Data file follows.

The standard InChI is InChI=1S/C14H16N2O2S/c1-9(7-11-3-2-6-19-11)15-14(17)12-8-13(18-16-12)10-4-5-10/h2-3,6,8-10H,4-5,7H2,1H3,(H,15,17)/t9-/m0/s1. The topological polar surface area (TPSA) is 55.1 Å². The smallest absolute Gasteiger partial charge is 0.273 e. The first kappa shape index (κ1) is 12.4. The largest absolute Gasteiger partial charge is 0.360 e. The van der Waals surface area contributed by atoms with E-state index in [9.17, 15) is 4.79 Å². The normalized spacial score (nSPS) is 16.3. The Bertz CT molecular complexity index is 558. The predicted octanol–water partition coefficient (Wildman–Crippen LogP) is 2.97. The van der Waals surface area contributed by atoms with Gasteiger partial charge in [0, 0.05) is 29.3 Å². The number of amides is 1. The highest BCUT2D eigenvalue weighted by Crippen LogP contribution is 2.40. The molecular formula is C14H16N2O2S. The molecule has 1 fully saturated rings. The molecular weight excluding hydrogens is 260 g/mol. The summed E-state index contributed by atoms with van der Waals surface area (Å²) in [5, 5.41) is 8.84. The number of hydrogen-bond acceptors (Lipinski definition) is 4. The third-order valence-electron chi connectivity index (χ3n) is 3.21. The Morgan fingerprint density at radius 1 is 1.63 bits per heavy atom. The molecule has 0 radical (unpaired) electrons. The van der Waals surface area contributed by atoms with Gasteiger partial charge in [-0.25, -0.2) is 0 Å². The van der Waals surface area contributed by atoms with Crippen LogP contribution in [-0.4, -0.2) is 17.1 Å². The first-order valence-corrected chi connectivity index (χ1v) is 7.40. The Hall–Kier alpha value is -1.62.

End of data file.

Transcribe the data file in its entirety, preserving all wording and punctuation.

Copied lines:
The standard InChI is InChI=1S/C14H16N2O2S/c1-9(7-11-3-2-6-19-11)15-14(17)12-8-13(18-16-12)10-4-5-10/h2-3,6,8-10H,4-5,7H2,1H3,(H,15,17)/t9-/m0/s1. The topological polar surface area (TPSA) is 55.1 Å². The smallest absolute Gasteiger partial charge is 0.273 e. The first kappa shape index (κ1) is 12.4. The largest absolute Gasteiger partial charge is 0.360 e. The van der Waals surface area contributed by atoms with E-state index in [9.17, 15) is 4.79 Å². The normalized spacial score (nSPS) is 16.3. The Bertz CT molecular complexity index is 558. The predicted octanol–water partition coefficient (Wildman–Crippen LogP) is 2.97. The van der Waals surface area contributed by atoms with Gasteiger partial charge in [0, 0.05) is 29.3 Å². The number of amides is 1. The highest BCUT2D eigenvalue weighted by Crippen LogP contribution is 2.40. The molecular formula is C14H16N2O2S. The molecule has 1 fully saturated rings. The molecular weight excluding hydrogens is 260 g/mol. The summed E-state index contributed by atoms with van der Waals surface area (Å²) in [5, 5.41) is 8.84. The number of hydrogen-bond acceptors (Lipinski definition) is 4. The third-order valence-electron chi connectivity index (χ3n) is 3.21. The Morgan fingerprint density at radius 1 is 1.63 bits per heavy atom. The molecule has 0 radical (unpaired) electrons. The van der Waals surface area contributed by atoms with Gasteiger partial charge in [-0.25, -0.2) is 0 Å². The van der Waals surface area contributed by atoms with Crippen LogP contribution in [-0.4, -0.2) is 17.1 Å². The first-order valence-corrected chi connectivity index (χ1v) is 7.40. The Hall–Kier alpha value is -1.62.